When I started making effects, I was making changes and was usually surprised by the results. Sometimes, the surprise was good and I could stop messing with it. Often, the surprise was interesting, but not helpful at all. Over time, I’ve gotten better at predicting results when I create an effect, but there still are things I haven’t identified in the effects engine of Eos.
This week on set, I was making explosions for the movie I’m doing. The effect was to be an instant snap to full at the top, a sudden drop down to lower intensity and a ragged, flame-like fade out. The DP had a much shorter ideal of the first blast than I anticipated, and I found two things:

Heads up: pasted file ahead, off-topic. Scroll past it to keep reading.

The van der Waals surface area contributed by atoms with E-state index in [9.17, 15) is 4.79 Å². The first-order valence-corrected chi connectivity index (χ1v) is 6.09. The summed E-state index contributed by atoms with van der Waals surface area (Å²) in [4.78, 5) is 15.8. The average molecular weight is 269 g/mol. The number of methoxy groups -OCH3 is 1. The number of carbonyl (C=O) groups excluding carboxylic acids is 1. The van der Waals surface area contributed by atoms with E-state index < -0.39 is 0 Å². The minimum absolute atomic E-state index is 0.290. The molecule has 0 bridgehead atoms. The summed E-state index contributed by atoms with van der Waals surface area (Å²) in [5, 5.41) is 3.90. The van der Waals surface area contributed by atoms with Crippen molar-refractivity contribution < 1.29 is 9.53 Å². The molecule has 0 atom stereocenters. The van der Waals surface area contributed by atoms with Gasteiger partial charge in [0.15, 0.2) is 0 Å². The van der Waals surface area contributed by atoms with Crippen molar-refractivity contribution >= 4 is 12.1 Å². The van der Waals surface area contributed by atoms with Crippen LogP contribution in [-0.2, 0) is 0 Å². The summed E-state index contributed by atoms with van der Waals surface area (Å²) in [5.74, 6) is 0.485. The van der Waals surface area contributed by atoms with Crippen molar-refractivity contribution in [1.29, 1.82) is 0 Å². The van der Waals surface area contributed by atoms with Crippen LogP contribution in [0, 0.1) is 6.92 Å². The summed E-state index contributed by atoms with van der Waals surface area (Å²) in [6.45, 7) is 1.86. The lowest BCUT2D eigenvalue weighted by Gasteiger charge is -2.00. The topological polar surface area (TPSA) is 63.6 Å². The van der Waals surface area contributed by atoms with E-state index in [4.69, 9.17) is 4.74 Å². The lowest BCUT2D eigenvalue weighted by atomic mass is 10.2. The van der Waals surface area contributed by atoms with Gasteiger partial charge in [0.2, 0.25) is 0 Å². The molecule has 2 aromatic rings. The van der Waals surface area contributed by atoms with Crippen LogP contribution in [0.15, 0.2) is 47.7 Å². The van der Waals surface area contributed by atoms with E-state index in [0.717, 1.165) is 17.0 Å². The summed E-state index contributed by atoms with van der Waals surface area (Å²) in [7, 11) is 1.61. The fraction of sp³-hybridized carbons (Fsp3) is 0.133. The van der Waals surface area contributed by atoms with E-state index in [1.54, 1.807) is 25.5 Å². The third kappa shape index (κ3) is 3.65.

- Editing wave forms that I’ve created is nearly impossible and you just need to draw it again every time. If someone knows why, please tell me.
- I wish I knew how much time each section of the wave form I was creating would take of the cycle time.
Well, one of those things was solvable. When I was calm (meaning- after I had created something the DP liked), I stopped to actually count the grid in the Linear effect and then do a test. There are 20 squares across every linear effect, and exactly as you would think (but I never had), each represents 1/20th of the cycle time. I tested by creating this effect (boring, but mathematical).
Now that I know the time/grid ratio, effects like the explosion are much easier to create and customize. I hope this helps you too.
Oh- and if you were curious what the preferred explosion effect looked like, here it is. Happy programming.